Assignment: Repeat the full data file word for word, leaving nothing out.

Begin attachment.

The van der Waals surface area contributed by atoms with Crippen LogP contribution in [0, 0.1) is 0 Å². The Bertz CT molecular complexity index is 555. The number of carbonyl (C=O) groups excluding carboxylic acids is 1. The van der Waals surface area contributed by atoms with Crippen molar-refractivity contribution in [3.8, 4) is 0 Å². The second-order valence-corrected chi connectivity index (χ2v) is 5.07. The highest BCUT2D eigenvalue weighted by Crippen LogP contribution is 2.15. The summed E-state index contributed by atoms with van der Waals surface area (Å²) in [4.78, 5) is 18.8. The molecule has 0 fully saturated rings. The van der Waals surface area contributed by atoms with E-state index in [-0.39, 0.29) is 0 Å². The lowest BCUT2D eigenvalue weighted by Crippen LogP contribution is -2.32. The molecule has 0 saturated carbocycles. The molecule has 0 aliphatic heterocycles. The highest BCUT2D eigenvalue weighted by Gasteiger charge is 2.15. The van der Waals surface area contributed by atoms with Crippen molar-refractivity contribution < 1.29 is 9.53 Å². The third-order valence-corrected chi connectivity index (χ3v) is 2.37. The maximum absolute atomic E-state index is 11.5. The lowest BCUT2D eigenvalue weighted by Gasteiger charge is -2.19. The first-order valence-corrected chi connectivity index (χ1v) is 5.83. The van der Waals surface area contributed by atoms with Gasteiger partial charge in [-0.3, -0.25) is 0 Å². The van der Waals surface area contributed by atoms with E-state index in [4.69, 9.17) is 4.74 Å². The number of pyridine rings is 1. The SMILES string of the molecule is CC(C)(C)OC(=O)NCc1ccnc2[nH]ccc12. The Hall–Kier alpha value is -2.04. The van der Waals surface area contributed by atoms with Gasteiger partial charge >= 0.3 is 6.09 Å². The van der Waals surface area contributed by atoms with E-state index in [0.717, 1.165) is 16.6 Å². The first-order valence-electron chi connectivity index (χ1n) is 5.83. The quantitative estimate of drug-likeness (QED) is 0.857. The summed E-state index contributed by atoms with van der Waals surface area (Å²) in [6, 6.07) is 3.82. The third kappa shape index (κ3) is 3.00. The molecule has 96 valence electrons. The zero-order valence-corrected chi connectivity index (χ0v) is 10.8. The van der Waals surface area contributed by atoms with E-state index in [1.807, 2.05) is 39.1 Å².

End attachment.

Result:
The van der Waals surface area contributed by atoms with Crippen LogP contribution in [0, 0.1) is 0 Å². The Bertz CT molecular complexity index is 555. The number of carbonyl (C=O) groups excluding carboxylic acids is 1. The van der Waals surface area contributed by atoms with Crippen molar-refractivity contribution in [3.8, 4) is 0 Å². The second-order valence-corrected chi connectivity index (χ2v) is 5.07. The highest BCUT2D eigenvalue weighted by Crippen LogP contribution is 2.15. The summed E-state index contributed by atoms with van der Waals surface area (Å²) in [4.78, 5) is 18.8. The molecule has 0 fully saturated rings. The van der Waals surface area contributed by atoms with E-state index in [-0.39, 0.29) is 0 Å². The lowest BCUT2D eigenvalue weighted by Crippen LogP contribution is -2.32. The molecule has 0 saturated carbocycles. The molecule has 0 aliphatic heterocycles. The highest BCUT2D eigenvalue weighted by Gasteiger charge is 2.15. The van der Waals surface area contributed by atoms with Crippen molar-refractivity contribution < 1.29 is 9.53 Å². The third-order valence-corrected chi connectivity index (χ3v) is 2.37. The maximum absolute atomic E-state index is 11.5. The lowest BCUT2D eigenvalue weighted by Gasteiger charge is -2.19. The first-order valence-corrected chi connectivity index (χ1v) is 5.83. The van der Waals surface area contributed by atoms with Gasteiger partial charge in [-0.3, -0.25) is 0 Å². The van der Waals surface area contributed by atoms with E-state index in [4.69, 9.17) is 4.74 Å². The number of pyridine rings is 1. The SMILES string of the molecule is CC(C)(C)OC(=O)NCc1ccnc2[nH]ccc12. The Hall–Kier alpha value is -2.04. The van der Waals surface area contributed by atoms with Gasteiger partial charge >= 0.3 is 6.09 Å². The van der Waals surface area contributed by atoms with E-state index in [0.717, 1.165) is 16.6 Å². The first-order valence-electron chi connectivity index (χ1n) is 5.83. The quantitative estimate of drug-likeness (QED) is 0.857. The summed E-state index contributed by atoms with van der Waals surface area (Å²) in [6, 6.07) is 3.82. The third kappa shape index (κ3) is 3.00. The molecule has 96 valence electrons. The zero-order valence-corrected chi connectivity index (χ0v) is 10.8. The van der Waals surface area contributed by atoms with E-state index in [1.807, 2.05) is 39.1 Å².